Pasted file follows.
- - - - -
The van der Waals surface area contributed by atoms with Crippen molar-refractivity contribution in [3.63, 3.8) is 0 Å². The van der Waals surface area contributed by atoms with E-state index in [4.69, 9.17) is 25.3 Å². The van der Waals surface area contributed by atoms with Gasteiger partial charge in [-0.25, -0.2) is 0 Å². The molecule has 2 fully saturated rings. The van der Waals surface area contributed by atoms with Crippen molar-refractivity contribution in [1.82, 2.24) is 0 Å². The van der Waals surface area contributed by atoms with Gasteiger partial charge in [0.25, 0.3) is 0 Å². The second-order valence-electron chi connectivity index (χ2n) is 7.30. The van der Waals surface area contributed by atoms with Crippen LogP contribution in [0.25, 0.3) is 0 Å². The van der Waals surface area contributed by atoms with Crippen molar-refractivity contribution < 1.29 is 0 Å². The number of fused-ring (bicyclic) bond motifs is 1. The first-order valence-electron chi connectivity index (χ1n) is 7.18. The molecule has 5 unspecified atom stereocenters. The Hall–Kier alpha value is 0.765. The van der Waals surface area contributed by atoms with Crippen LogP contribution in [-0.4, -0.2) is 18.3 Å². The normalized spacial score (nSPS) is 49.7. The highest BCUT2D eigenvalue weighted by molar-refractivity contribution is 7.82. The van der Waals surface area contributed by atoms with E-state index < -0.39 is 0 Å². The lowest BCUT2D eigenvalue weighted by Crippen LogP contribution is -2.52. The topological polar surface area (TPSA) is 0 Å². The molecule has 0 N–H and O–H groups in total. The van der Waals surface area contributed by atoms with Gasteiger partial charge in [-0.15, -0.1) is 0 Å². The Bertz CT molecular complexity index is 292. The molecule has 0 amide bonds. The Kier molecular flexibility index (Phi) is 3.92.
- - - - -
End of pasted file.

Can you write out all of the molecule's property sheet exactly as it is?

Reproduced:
The van der Waals surface area contributed by atoms with Crippen molar-refractivity contribution in [3.63, 3.8) is 0 Å². The van der Waals surface area contributed by atoms with E-state index in [4.69, 9.17) is 25.3 Å². The van der Waals surface area contributed by atoms with Gasteiger partial charge in [-0.25, -0.2) is 0 Å². The molecule has 2 fully saturated rings. The van der Waals surface area contributed by atoms with Crippen molar-refractivity contribution in [1.82, 2.24) is 0 Å². The van der Waals surface area contributed by atoms with Gasteiger partial charge in [0.25, 0.3) is 0 Å². The second-order valence-electron chi connectivity index (χ2n) is 7.30. The van der Waals surface area contributed by atoms with Crippen LogP contribution in [0.25, 0.3) is 0 Å². The van der Waals surface area contributed by atoms with Crippen molar-refractivity contribution < 1.29 is 0 Å². The number of fused-ring (bicyclic) bond motifs is 1. The first-order valence-electron chi connectivity index (χ1n) is 7.18. The molecule has 5 unspecified atom stereocenters. The Hall–Kier alpha value is 0.765. The van der Waals surface area contributed by atoms with Crippen LogP contribution in [-0.4, -0.2) is 18.3 Å². The normalized spacial score (nSPS) is 49.7. The highest BCUT2D eigenvalue weighted by molar-refractivity contribution is 7.82. The van der Waals surface area contributed by atoms with E-state index < -0.39 is 0 Å². The lowest BCUT2D eigenvalue weighted by Crippen LogP contribution is -2.52. The topological polar surface area (TPSA) is 0 Å². The molecule has 0 N–H and O–H groups in total. The van der Waals surface area contributed by atoms with Gasteiger partial charge in [-0.15, -0.1) is 0 Å². The Bertz CT molecular complexity index is 292. The molecule has 0 amide bonds. The Kier molecular flexibility index (Phi) is 3.92.